Grossberg, Josh. “First Spooky Concept Art for Netflix's Chilling Adventures of Sabrina.” Syfy, SYFY WIRE, 22 Dec. 2017, www.syfy.com/syfywire/first-spooky-concept-art-for-netflixs-chilling-adventures-of-sabrina.
Chilling Adventures of Sabrina is a 2018 horror fantasy television series adapted from the comic book series of the same name. It follows Sabrina Spellman (Kiernan Shipka), a half-witch/half-human who must learn to navigate life as a teenager. She lives with her two polar opposite aunts, Zelda (Miranda Otto) and Hilda (Lucy Davis), and her voice-of-reason cousin, Ambrose (Chance Perdomo). She’s also joined by her closest friends, Roz (Jaz Sinclair) and Susie (Lachlan Watson), and her boyfriend, Harvey (Ross Lynch). On Sabrina’s sixteenth birthday, she must partake in a “dark baptism” and attend a witch academy in order for her to become a complete witch. However, Sabrina soon finds out a normal human teen life may be more fitting than life as a witch. Where as the witches want to spread hatred and fear upon mortals, Sabrina prefers to comfort her friends and spend time with her boyfriend. After she runs away from the baptism, a witch trial is held to decide Sabrina’s fate. She is granted to stay in the mortal world and continue going to school but must also attend the academy in the afternoons.
The many side plots that follow the human characters are irritating and a little too preachy at times. For example, in the first two episodes, there are cases of sexual assault and harassment involving Susie and a group of jocks. Roz then tries to start a club for women supporting other women, which the principal denies. Sabrina uses her powers to put the principal into shock (stay with me) so he takes a day off. The girls then get the club approved by the vice principal and “live happily ever after”. The writers used this situation as a way to have a message about identity, sexuality, and feminism that feels incredibly out of place. Having a message to relate to a younger demographic fails to be understood if it is not weaved realistically into the main storyline. The entire show seems to forget about this situation after the second episode. Susie’s identity crisis still remains as her only motive throughout the show, but the club completely disappears from the universe.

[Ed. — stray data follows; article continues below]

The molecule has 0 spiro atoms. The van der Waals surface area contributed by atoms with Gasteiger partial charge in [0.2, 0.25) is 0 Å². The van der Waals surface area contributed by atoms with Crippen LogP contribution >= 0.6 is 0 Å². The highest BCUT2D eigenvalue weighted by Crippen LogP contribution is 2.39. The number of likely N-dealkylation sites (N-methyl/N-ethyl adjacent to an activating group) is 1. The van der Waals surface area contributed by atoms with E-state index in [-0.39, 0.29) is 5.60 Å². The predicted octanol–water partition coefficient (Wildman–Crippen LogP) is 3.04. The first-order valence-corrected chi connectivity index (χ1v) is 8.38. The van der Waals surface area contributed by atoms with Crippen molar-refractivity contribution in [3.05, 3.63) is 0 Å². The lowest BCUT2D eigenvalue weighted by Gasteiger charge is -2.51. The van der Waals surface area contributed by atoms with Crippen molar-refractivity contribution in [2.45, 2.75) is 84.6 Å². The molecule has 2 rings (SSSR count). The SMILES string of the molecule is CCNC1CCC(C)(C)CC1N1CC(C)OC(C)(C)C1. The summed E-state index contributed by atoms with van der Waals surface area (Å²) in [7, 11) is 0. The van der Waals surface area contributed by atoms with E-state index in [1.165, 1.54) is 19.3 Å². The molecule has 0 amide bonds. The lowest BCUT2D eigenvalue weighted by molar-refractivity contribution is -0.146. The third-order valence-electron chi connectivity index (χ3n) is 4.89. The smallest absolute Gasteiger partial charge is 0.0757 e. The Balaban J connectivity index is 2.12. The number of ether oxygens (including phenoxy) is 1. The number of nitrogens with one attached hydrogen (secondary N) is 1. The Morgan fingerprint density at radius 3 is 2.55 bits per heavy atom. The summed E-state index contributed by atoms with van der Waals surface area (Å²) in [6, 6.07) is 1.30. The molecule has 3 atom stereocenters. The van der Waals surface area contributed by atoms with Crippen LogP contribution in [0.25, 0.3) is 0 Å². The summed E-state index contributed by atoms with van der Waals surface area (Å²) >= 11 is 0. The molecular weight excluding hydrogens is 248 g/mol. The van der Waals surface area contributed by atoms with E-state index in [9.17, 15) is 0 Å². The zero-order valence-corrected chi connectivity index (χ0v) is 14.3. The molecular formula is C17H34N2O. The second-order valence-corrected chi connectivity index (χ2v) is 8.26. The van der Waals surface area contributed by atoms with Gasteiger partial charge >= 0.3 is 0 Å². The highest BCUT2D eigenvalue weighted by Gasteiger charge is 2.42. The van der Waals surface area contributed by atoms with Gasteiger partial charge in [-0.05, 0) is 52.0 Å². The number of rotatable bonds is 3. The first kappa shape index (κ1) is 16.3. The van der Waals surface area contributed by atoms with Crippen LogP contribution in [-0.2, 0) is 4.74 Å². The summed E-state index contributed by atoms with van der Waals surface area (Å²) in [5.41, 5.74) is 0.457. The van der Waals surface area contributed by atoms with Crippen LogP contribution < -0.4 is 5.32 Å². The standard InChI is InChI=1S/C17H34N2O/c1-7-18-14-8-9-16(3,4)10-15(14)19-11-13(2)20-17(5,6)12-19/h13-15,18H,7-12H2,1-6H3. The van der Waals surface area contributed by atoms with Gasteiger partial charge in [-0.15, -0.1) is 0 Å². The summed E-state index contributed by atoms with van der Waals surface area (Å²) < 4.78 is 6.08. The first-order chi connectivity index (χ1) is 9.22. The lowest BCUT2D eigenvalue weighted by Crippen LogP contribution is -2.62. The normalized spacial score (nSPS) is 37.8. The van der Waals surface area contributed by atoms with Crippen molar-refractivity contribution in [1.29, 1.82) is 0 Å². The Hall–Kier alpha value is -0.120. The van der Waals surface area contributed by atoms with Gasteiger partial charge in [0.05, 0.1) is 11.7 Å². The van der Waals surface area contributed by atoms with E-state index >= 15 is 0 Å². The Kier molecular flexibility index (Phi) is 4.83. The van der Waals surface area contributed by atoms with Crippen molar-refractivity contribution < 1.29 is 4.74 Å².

In another example, Harvey has family problems involving an abusive father that isn’t technically composed poorly, but improvements could have definitely been made. Without giving away major plot points, an accident causes Harvey and his father to confront their problems concluding in the penultimate episode in an anticlimactic climax that doesn’t even resolve their issues.
It leads to the darkest moment in the show that doesn’t even relate to the witches. It could be argued this was a poor choice that only makes the characters more sorrowful and regretful, but it felt fitting. Because everything goes wrong for the characters, they can only get better from there which is why the finale is so powerful to watch after seeing all the characters go through the worst possible situations in their lives.
A highlight of the show is its varied supporting characters. Each character does feel unique in his or her own way, but unique doesn’t always mean good. A character like Sabrina’s teacher (who’s also a witch), Miss Wardell, is written as an eccentric, Addams-Family-esque character mentors for Sabrina. But what makes her so special is the uncertainty of her actions at all times. You’ll never know if she’s actually trying to help Sabrina in her “quest” or only serving her own goals of evil and destruction. Again, without spoiling anything, I’ll say that Miss Wardell may become the central antagonist of the second season. The first season’s finale set itself up for an intense second season. Unfortunately, many other characters lack the charisma and intriguing nature of Miss Wardell. Even more unfortunately, all these said characters are from the magical side of the show. There are three female bullies who attend the academy who, to put it bluntly, discriminate against Sabrina (because she’s a half breed) to the extent of actual torture. It’s brutal, and not in the way Harvey’s story felt, but in the way where you feel hopeless and helpless to do anything even though there’s a perfectly good way to resolve the problems.